In its filing with the Securities and Exchange Commission, Fitbit put three million shares of common stock up for sale. The company had initially proposed to sell seven million shares. Fitbit, which went public in June at $20 a share, announced on Nov. 3 that it would hold a secondary offering of its shares.
In its secondary offering, the shares were priced at $29 -- lower than Thursday's closing price of $31.68.
"Many of Fitbit's executives and venture-capital investors participated in the stock sale, which Sterne Agee CRT analyst Rob Cihra said gave the stock and the offering negative investor optics," The Wall Street Journalreported.
"Fitbit's CEO and co-founder James Park sold 2.2 million shares," the Journal said. "Early investor Jonathan Callaghan of True Ventures sold 3.8 million shares. Another early investor, Foundry Group, sold 4.2 million shares. Even after these sales, all three investors and the other sellers still hold sizable stakes."
In a related development in the fitness-tracking industry, Texas-based Fossil Group(FOSL) - Get Report lost 37% of its value Friday, closing at $32.39. The company reported disappointing earnings results Thursday and also announced it would buy privately held Misfit, a smaller competitor to Fitbit.
Read TheStreet'sreport on Fossil's earnings miss on Thursday.
"Our view has always been that the Apple Watch is not going to destroy the traditional watch market," wrote Jefferies analyst Randal Konik. "Nevertheless, there are clear signs that wearable tech is gaining traction and changing the environment."
Apple shares declined by 2.9% Friday, closing at $112.34.
In his 40-plus years in the music business, which included a stint during the mid-1970s as a recording engineer on Bruce Springsteen'sBorn to Run album, Jimmy Iovine has certainly seen how quickly things can change in the fickle industry.
On Friday, Iovine's current employer, Apple, said it would shut down its Beats Music service at the end of the month. Apple bought Beats from Iovine and his business partner, Dr. Dre, for $3 billion just 18 months ago.
Subscribers to Beats will be able to move their content over to Apple Music, which Apple launched earlier this year.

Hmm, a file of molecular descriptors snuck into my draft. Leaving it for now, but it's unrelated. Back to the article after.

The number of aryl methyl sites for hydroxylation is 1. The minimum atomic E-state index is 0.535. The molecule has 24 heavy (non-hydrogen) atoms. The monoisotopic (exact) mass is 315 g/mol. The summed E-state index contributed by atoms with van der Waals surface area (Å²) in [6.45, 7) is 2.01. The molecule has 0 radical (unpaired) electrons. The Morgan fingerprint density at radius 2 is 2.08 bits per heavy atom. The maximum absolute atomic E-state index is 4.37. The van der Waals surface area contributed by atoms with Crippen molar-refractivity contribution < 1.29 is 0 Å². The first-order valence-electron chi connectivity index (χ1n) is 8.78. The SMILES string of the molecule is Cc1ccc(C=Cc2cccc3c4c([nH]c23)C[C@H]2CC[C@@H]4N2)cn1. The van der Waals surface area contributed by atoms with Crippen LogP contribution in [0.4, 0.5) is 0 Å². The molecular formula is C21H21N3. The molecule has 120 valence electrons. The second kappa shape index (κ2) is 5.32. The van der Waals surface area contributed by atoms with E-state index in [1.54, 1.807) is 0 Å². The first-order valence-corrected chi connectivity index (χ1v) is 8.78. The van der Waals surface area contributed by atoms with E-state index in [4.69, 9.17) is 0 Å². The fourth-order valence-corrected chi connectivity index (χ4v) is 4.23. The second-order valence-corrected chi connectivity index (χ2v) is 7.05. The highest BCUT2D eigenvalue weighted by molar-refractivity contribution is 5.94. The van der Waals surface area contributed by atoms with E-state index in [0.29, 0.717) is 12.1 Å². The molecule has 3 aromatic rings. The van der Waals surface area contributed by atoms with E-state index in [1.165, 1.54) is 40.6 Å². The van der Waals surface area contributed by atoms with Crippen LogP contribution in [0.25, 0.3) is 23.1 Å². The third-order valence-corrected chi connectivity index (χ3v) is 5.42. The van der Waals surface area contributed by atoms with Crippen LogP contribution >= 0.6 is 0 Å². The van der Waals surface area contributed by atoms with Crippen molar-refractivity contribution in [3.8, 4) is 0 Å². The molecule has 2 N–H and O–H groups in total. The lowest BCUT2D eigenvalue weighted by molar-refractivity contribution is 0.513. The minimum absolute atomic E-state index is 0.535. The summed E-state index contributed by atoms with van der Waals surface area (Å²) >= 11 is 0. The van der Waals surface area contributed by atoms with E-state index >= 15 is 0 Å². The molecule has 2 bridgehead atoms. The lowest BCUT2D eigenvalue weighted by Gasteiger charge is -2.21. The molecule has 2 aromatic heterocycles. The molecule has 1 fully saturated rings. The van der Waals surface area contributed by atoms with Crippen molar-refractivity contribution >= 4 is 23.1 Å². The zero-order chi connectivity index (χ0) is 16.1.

If you are an Apple user click here to learn how to migrate your music from Beats to Apple Music on IOS. You can also go to the Apple Support page if you are an Android user.
Yahoo! (YHOO) shares dropped by 3.1% Friday, closing at $32.19, after SunTrust analyst Bob Peck wrote a letter to the company's board of directors, suggesting ways that CEO Marissa Mayer could improves its business.
Check out the full report by TheStreet's Technology Editor Chris Ciaccia to learn what Peck is recommending and to read his letter to the Yahoo! board.
Amazon(AMZN) - Get Report is giving Britain's supermarkets another run for their money by introducing a grocery service for Amazon Prime members, Bloomberg Newsreported. Amazon closed at $642.35 Friday, down 3.5%.
"Amazon Pantry, which debuted in the U.S. about 18 months ago, will be available across the U.K. starting today," the news service said. "The online site will offer more than 4,000 everyday essential items from beer to pet food.
"Amazon Pantry customers will be able to purchase a box of groceries weighing a maximum of 20 kilograms at a cost of 2.99 pounds ($4.55) for next-day delivery. If they exceed that limit in a single order, delivery of each additional box will be charged at a price of 99 pence."
Privately held Snapchat now lets users send a photo or video that disappears within 10 seconds.
Get more details about Facebook's new messaging test on SiliconBeat. Facebook shares closed at $103.88, down 3.8%.
And now, because it's Friday (and even if it wasn't), we are here to tell you that a Google self-driving car was pulled over for "driving too slowly" in Mountain View, Calif., where Google is headquartered.
Read this article on SiliconValley.com to find out what happened.
This article is commentary by an independent contributor. At the time of publication, the author held no positions in the stocks mentioned.